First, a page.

People with Paranoid Personality Disorders often interpret the actions of others as deliberately threatening or demeaning.
People with Avoidant Personality Disorders are hypersensitive to rejection. They are timid, fear criticism, and tend to avoid activities that involve interpersonal contact.
People with Dependent Personality Disorders want others to make decisions for them. They require excessive reassurance and are easily hurt by criticism or disapproval.
People with Obsessive-Compulsive Disorders are perfectionists who are never satisfied with their achievements. They struggle inordinately with decision-making and seldom complete tasks.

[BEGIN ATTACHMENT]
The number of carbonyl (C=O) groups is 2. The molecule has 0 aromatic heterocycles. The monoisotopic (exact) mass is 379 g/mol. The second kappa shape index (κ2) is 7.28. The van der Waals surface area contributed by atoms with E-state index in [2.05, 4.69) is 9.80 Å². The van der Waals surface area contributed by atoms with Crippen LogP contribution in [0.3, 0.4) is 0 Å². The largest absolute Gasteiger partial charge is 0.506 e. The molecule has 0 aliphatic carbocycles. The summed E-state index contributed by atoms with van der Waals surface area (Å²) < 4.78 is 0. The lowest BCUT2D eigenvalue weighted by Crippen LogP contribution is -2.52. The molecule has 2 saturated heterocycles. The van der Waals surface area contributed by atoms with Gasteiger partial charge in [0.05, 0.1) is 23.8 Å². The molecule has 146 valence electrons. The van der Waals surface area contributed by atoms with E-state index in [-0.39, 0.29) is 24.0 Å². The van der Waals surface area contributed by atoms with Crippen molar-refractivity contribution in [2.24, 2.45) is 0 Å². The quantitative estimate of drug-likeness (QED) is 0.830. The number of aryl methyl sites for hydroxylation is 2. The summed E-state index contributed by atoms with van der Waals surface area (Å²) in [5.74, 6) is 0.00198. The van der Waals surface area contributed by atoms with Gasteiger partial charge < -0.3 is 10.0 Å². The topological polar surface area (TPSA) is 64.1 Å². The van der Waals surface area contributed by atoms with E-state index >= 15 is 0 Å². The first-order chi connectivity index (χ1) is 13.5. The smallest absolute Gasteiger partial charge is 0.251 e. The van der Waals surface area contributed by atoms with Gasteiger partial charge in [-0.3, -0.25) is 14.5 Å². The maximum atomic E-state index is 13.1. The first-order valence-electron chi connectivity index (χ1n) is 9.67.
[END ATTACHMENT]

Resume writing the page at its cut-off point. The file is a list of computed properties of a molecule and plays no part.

“Those who live according to the flesh have their minds set on what the flesh desires; but those who live in accordance with the Spirit have their minds set on what the Spirit desires. The mind governed by the flesh is death, but the mind governed by the Spirit is life and peace.” (Romans 8:5-6).
5. Those Who Grew Up in a Dysfunctional Family
This can be a blessing or a curse. All families are dysfunctional to one degree or another.
Some dysfunctions, handled well, can build great character. The same dysfunction in the life of another may bring heartache and despair.
David’s family was intensely dysfunctional. He ruined every child he ever had. His children lived in a world of incest, rape, murder, deceit, shame, and rebellion. He never took time to love and discipline his children.